The alert notes that one SVR attack in 2018 used password spraying to gain access to an unnamed large network. The IT team had mistakenly exempted the administrator's account from requiring multifactor authentication, so the attackers compromised the account by password spraying. The attackers then used the access gained to modify the permissions of specific email accounts on the network, resulting in any authenticated network user being able to read those accounts, the agencies say.

While the SVR attackers had access to this system, they consistently logged into the admin account to modify account permissions, removing and obtaining access as needed, the alert says.

"The FBI observed minimal overlap between the VPSs used for different compromised accounts, and each leased server used to conduct follow-on actions was in the same country as the victim organization," the alert says.

The agency described ways to mitigate the risks posed by this type of attack, including:

  • Make mandatory the use of an approved multifactor authentication solution for all users from both on-premises and remote locations;
  • Prohibit remote access to administrative functions and resources from IP addresses and systems not owned by the organization;
  • Regularly review the organization's password management program.

Zero-Day

The alert describes a zero-day-based attack that leveraged the vulnerability CVE-2019-19781 in a Citrix appliance to gain access. Because the victim did not use multifactor authentication, the attackers gained access to several on-premises systems and attempted to access certain web-based resources that held data of interest, the alert says.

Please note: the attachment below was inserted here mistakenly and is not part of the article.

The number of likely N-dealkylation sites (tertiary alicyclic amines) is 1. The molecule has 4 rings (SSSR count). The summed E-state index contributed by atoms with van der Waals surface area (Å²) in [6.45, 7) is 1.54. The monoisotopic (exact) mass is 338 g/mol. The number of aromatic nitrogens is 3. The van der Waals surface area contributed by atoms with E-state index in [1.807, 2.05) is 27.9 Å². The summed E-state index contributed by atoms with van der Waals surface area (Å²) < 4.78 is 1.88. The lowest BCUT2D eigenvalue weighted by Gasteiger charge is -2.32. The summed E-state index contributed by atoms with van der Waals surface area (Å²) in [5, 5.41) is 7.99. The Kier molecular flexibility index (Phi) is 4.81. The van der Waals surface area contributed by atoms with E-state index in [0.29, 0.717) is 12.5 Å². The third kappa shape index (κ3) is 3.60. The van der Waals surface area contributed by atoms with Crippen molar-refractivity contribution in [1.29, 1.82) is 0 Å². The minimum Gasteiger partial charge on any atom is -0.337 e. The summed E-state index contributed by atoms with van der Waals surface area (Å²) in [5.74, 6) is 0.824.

The victim learned of the intrusion and expelled the attackers, but they could regain access using the same VPN appliance. The victim eventually fixed this flaw, enabling the permanent removal of the attacker, the alert says.

Suggested risk mitigations for this type of attack include:

  • Monitor the network for evidence of encoded PowerShell commands and execution of network scanning tools;
  • Ensure host-based antivirus/endpoint monitoring solutions are enabled and set to alert;
  • Immediately configure newly added systems to the network.

WellMess Malware

SVR uses the WellMess malware family that allows a remote operator to establish encrypted command and control sessions and to pass and execute scripts on an infected system securely, CISA says.

WellMess enabled SVR to gain access in attacks on COVID-19 research facilities in the U.K., Canada and the U.S. in 2020. The attackers gained a foothold through an unpatched, publicly known vulnerability and deployed the malware, the agencies say.

"Once on the network, the actors targeted each organization's vaccine research repository and Active Directory servers. These intrusions, which mostly relied on targeting on-premises network resources, were a departure from historic tradecraft and likely indicate new ways the actors are evolving in the virtual environment," the alert says.

Suggested mitigations for this type of attack include:

  • Audit log files to identify attempts to access privileged certificates and create fake identify providers;
  • Deploy software to identify suspicious behavior on systems;
  • Deploy endpoint protection systems with the ability to monitor for behavioral indicators of compromise.

About the Author

Doug Olenick

Doug Olenick

News Editor, ISMG

Olenick has covered the cybersecurity and computer technology sectors for more than 25 years. Prior to joining ISMG as news editor, Olenick was online editor for SC Media, where he covered every aspect of the cybersecurity industry and managed the brand's online presence. Earlier, he worked at TWICE - This Week in Consumer Electronics - for 15 years. He also has contributed to Forbes.com, TheStreet and Mainstreet.